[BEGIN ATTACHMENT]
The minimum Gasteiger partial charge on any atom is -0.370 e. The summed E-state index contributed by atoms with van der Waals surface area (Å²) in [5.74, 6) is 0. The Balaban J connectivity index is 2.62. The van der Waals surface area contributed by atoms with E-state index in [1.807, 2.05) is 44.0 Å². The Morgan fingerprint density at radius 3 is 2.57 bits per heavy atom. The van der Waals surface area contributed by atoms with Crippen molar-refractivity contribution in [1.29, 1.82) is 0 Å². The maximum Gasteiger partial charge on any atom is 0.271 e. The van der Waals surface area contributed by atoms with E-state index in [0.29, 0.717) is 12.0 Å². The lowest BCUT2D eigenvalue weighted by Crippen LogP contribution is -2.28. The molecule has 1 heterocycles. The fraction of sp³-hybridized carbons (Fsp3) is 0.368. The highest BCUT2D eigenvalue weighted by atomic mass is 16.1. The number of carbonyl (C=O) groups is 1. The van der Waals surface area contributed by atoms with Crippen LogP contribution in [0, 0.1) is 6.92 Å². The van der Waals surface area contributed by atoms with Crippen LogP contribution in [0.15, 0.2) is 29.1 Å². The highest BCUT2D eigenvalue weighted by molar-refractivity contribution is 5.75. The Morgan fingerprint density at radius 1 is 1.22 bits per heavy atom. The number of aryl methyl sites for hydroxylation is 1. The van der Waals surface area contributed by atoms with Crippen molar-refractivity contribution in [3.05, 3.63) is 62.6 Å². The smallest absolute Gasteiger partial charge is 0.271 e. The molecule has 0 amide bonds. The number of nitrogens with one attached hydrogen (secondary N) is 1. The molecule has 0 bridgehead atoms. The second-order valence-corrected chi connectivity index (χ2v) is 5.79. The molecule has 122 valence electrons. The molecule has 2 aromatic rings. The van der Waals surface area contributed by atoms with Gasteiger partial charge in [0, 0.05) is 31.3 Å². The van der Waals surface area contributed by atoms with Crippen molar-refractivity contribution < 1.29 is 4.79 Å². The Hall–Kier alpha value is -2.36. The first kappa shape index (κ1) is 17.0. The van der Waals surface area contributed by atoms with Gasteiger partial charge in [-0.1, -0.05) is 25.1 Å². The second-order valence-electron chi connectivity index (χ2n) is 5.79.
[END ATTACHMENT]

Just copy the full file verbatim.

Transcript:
The minimum Gasteiger partial charge on any atom is -0.370 e. The summed E-state index contributed by atoms with van der Waals surface area (Å²) in [5.74, 6) is 0. The Balaban J connectivity index is 2.62. The van der Waals surface area contributed by atoms with E-state index in [1.807, 2.05) is 44.0 Å². The Morgan fingerprint density at radius 3 is 2.57 bits per heavy atom. The van der Waals surface area contributed by atoms with Crippen molar-refractivity contribution in [1.29, 1.82) is 0 Å². The maximum Gasteiger partial charge on any atom is 0.271 e. The van der Waals surface area contributed by atoms with E-state index in [0.29, 0.717) is 12.0 Å². The lowest BCUT2D eigenvalue weighted by Crippen LogP contribution is -2.28. The molecule has 1 heterocycles. The fraction of sp³-hybridized carbons (Fsp3) is 0.368. The highest BCUT2D eigenvalue weighted by atomic mass is 16.1. The number of carbonyl (C=O) groups is 1. The van der Waals surface area contributed by atoms with Crippen LogP contribution in [0, 0.1) is 6.92 Å². The van der Waals surface area contributed by atoms with Crippen LogP contribution in [0.15, 0.2) is 29.1 Å². The highest BCUT2D eigenvalue weighted by molar-refractivity contribution is 5.75. The Morgan fingerprint density at radius 1 is 1.22 bits per heavy atom. The number of aryl methyl sites for hydroxylation is 1. The van der Waals surface area contributed by atoms with Crippen molar-refractivity contribution in [3.05, 3.63) is 62.6 Å². The smallest absolute Gasteiger partial charge is 0.271 e. The molecule has 0 amide bonds. The number of nitrogens with one attached hydrogen (secondary N) is 1. The molecule has 0 bridgehead atoms. The second-order valence-corrected chi connectivity index (χ2v) is 5.79. The molecule has 122 valence electrons. The molecule has 2 aromatic rings. The van der Waals surface area contributed by atoms with Gasteiger partial charge in [0, 0.05) is 31.3 Å². The van der Waals surface area contributed by atoms with Crippen molar-refractivity contribution < 1.29 is 4.79 Å². The Hall–Kier alpha value is -2.36. The first kappa shape index (κ1) is 17.0. The van der Waals surface area contributed by atoms with Gasteiger partial charge in [-0.1, -0.05) is 25.1 Å². The second-order valence-electron chi connectivity index (χ2n) is 5.79.